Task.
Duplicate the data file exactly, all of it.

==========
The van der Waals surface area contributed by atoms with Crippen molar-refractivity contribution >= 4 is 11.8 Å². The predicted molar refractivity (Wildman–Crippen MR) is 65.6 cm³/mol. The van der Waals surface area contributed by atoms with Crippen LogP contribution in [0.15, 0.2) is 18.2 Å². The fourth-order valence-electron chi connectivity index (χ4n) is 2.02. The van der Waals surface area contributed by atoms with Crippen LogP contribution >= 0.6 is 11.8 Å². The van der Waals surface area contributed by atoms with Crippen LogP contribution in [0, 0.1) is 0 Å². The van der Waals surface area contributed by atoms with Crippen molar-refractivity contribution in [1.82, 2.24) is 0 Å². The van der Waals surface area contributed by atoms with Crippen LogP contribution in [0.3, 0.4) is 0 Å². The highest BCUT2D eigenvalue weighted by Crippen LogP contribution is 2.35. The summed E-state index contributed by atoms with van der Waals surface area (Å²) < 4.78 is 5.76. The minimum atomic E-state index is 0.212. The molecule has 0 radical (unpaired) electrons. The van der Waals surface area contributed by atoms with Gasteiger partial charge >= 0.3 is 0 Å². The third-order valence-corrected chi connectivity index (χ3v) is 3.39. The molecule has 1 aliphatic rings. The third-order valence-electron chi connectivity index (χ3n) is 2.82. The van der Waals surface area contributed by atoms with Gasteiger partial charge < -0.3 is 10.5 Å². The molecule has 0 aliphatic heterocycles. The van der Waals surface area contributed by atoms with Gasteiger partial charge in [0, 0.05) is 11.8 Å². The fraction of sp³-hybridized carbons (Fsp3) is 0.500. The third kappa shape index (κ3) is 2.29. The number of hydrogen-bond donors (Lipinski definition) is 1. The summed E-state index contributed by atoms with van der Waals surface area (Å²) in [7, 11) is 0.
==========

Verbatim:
The van der Waals surface area contributed by atoms with Crippen molar-refractivity contribution >= 4 is 11.8 Å². The predicted molar refractivity (Wildman–Crippen MR) is 65.6 cm³/mol. The van der Waals surface area contributed by atoms with Crippen LogP contribution in [0.15, 0.2) is 18.2 Å². The fourth-order valence-electron chi connectivity index (χ4n) is 2.02. The van der Waals surface area contributed by atoms with Crippen LogP contribution >= 0.6 is 11.8 Å². The van der Waals surface area contributed by atoms with Crippen LogP contribution in [0, 0.1) is 0 Å². The van der Waals surface area contributed by atoms with Crippen molar-refractivity contribution in [1.82, 2.24) is 0 Å². The van der Waals surface area contributed by atoms with Crippen LogP contribution in [0.3, 0.4) is 0 Å². The highest BCUT2D eigenvalue weighted by Crippen LogP contribution is 2.35. The summed E-state index contributed by atoms with van der Waals surface area (Å²) < 4.78 is 5.76. The minimum atomic E-state index is 0.212. The molecule has 0 radical (unpaired) electrons. The van der Waals surface area contributed by atoms with Gasteiger partial charge >= 0.3 is 0 Å². The third-order valence-corrected chi connectivity index (χ3v) is 3.39. The molecule has 1 aliphatic rings. The third-order valence-electron chi connectivity index (χ3n) is 2.82. The van der Waals surface area contributed by atoms with Gasteiger partial charge < -0.3 is 10.5 Å². The molecule has 0 aliphatic heterocycles. The van der Waals surface area contributed by atoms with Gasteiger partial charge in [0, 0.05) is 11.8 Å². The fraction of sp³-hybridized carbons (Fsp3) is 0.500. The third kappa shape index (κ3) is 2.29. The number of hydrogen-bond donors (Lipinski definition) is 1. The summed E-state index contributed by atoms with van der Waals surface area (Å²) in [7, 11) is 0.